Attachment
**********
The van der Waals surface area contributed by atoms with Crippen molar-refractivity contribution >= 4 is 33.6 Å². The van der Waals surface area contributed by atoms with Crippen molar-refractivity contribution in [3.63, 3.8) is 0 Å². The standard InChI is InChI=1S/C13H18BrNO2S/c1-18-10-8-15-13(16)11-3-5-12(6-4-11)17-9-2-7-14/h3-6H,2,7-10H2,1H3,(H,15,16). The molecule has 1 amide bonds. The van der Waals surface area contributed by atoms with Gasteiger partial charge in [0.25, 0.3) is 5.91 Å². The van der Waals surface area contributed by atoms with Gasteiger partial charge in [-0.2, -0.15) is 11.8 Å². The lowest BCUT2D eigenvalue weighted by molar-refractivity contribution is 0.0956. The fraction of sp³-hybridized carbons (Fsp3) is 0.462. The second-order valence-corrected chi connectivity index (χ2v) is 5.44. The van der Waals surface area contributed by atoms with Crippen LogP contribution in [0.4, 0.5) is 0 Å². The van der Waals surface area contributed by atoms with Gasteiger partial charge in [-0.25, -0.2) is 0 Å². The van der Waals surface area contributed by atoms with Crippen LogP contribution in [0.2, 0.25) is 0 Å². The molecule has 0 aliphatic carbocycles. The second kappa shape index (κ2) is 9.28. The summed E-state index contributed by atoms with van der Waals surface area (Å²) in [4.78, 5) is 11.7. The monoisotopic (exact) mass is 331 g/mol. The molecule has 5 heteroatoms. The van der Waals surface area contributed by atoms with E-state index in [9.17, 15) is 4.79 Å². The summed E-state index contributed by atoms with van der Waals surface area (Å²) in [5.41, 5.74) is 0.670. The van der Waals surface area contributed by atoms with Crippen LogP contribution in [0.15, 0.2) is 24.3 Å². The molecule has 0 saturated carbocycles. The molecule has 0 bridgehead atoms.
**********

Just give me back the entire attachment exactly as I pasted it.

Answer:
The van der Waals surface area contributed by atoms with Crippen molar-refractivity contribution >= 4 is 33.6 Å². The van der Waals surface area contributed by atoms with Crippen molar-refractivity contribution in [3.63, 3.8) is 0 Å². The standard InChI is InChI=1S/C13H18BrNO2S/c1-18-10-8-15-13(16)11-3-5-12(6-4-11)17-9-2-7-14/h3-6H,2,7-10H2,1H3,(H,15,16). The molecule has 1 amide bonds. The van der Waals surface area contributed by atoms with Gasteiger partial charge in [0.25, 0.3) is 5.91 Å². The van der Waals surface area contributed by atoms with Gasteiger partial charge in [-0.2, -0.15) is 11.8 Å². The lowest BCUT2D eigenvalue weighted by molar-refractivity contribution is 0.0956. The fraction of sp³-hybridized carbons (Fsp3) is 0.462. The second-order valence-corrected chi connectivity index (χ2v) is 5.44. The van der Waals surface area contributed by atoms with Crippen LogP contribution in [0.4, 0.5) is 0 Å². The van der Waals surface area contributed by atoms with Gasteiger partial charge in [-0.25, -0.2) is 0 Å². The van der Waals surface area contributed by atoms with Crippen LogP contribution in [0.2, 0.25) is 0 Å². The molecule has 0 aliphatic carbocycles. The second kappa shape index (κ2) is 9.28. The summed E-state index contributed by atoms with van der Waals surface area (Å²) in [4.78, 5) is 11.7. The monoisotopic (exact) mass is 331 g/mol. The molecule has 5 heteroatoms. The van der Waals surface area contributed by atoms with E-state index in [9.17, 15) is 4.79 Å². The summed E-state index contributed by atoms with van der Waals surface area (Å²) in [5.41, 5.74) is 0.670. The van der Waals surface area contributed by atoms with Crippen LogP contribution in [0.15, 0.2) is 24.3 Å². The molecule has 0 saturated carbocycles. The molecule has 0 bridgehead atoms.